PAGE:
We should probably try to remember that Woman Wisdom is a personification, not a literal person. On the other hand, we rarely issue that reminder about other personifications in the Bible, like Satan. That seems frankly discriminatory to me, and the Supreme Court of the US just reminded us that it really is against the law to discriminate on the basis of sex. So my position on how hard we ought to try is something like:

Our focal text follows some introductory verses in which Woman Wisdom enters – calling and raising her voice on the heights, and announces her purpose: “Hear, for I will speak noble things …” We read the verses in which she describes herself, that precede her account of her involvement with creation, and her motivating conclusion: here I present before you today life, or death; choose life. Find Wisdom.

CLOSER READING: Verse 8 may be either an announcement, which would be reassuring, or a sign – we will recognize Wisdom’s speech by its righteousness, and straight-ness (or perhaps directness, non-crookedness). On the other hand, v9 might caution us that wisdom’s straightness is perceptible to those who find wisdom and understanding, which might imply that fools have a harder time “getting” it.

Verses 10 & 11 reiterate the surpassing value of wisdom. Her audience is advised to care more for wisdom than for silver, gold, jewels – the word doesn’t tell us which precise kind; Rashi says pearls, others translate rubies, but it’s some kind of expensive jewel – and anything else. The audience, per verse 4, is literally men, simple ones at that, but we probably may read here humans, whoever would hear someone calling from the heights.

In verse 12, the prudence she dwells with is the same shrewdness or cunning that characterized the serpent back in Genesis 3. That will give us something to think about. [As in … that might not have been the serpent’s worst quality.]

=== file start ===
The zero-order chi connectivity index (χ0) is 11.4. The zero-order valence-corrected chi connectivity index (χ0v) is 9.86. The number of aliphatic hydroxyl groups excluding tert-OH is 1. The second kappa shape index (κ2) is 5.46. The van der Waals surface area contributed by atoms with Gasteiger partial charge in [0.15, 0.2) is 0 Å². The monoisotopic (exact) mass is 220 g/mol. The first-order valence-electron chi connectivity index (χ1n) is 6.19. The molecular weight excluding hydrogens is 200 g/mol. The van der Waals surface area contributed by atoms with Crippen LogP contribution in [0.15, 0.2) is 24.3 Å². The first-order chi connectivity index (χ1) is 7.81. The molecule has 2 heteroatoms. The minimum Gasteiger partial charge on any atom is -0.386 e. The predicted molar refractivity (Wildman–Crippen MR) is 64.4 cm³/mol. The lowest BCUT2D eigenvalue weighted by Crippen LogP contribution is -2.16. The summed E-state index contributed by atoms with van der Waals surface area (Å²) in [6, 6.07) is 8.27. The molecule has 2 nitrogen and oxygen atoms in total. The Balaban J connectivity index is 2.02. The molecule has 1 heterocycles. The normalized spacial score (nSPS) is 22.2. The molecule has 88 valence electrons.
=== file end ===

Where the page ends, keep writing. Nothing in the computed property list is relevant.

It’s not clear to me why we are skipping verses 15-16: the note that rulers rule by wisdom. Space constraints? Just a coincidence that it’s also a political statement? Rulers who rule by wisdom decree what is just, and govern rightly; by implication, rulers who do not rule by wisdom do not do that, or at least, we have no good reason to expect them to.

In a government of the people, by the people, and for the people, in which the people are, ultimately, the rulers … that takes us well past the Biblical text, of course, which precedes any such form of government.

A different implication may be that the Ruler of Rulers also rules by means of wisdom. That would be consistent with everything we know about Wisdom, and helps explain why seeking wisdom leads us to YHWH, and to the fear of YHWH. Or all of these implications could be wrapped up in these verses, which are not, perhaps fortunately, included in our lesson.

Verses 17-21 are a statement about rewards. Let’s remember that Wisdom dwells with cunning in thinking about what it means that Wisdom tells her audience that “riches and honor” and “enduring wealth and prosperity” are in her gift, and in the next breath that her “fruit is BETTER THAN gold”.

Proverbs is usually categorized as “optimistic wisdom,” and as being part of the “do well by doing good” school of ancient thought. But whether we should accept this without ANY reservation … that hint that there is something people ought to be seeking first and more than riches and honor, something much better than all of that, might ought to make us wonder … whether it would be a little foolish to think that Wisdom is really promising to make her acolytes rich in the ordinary way.

Maybe there is some other way. A better one. A wiser one.

icon of Saint Sophia with other figures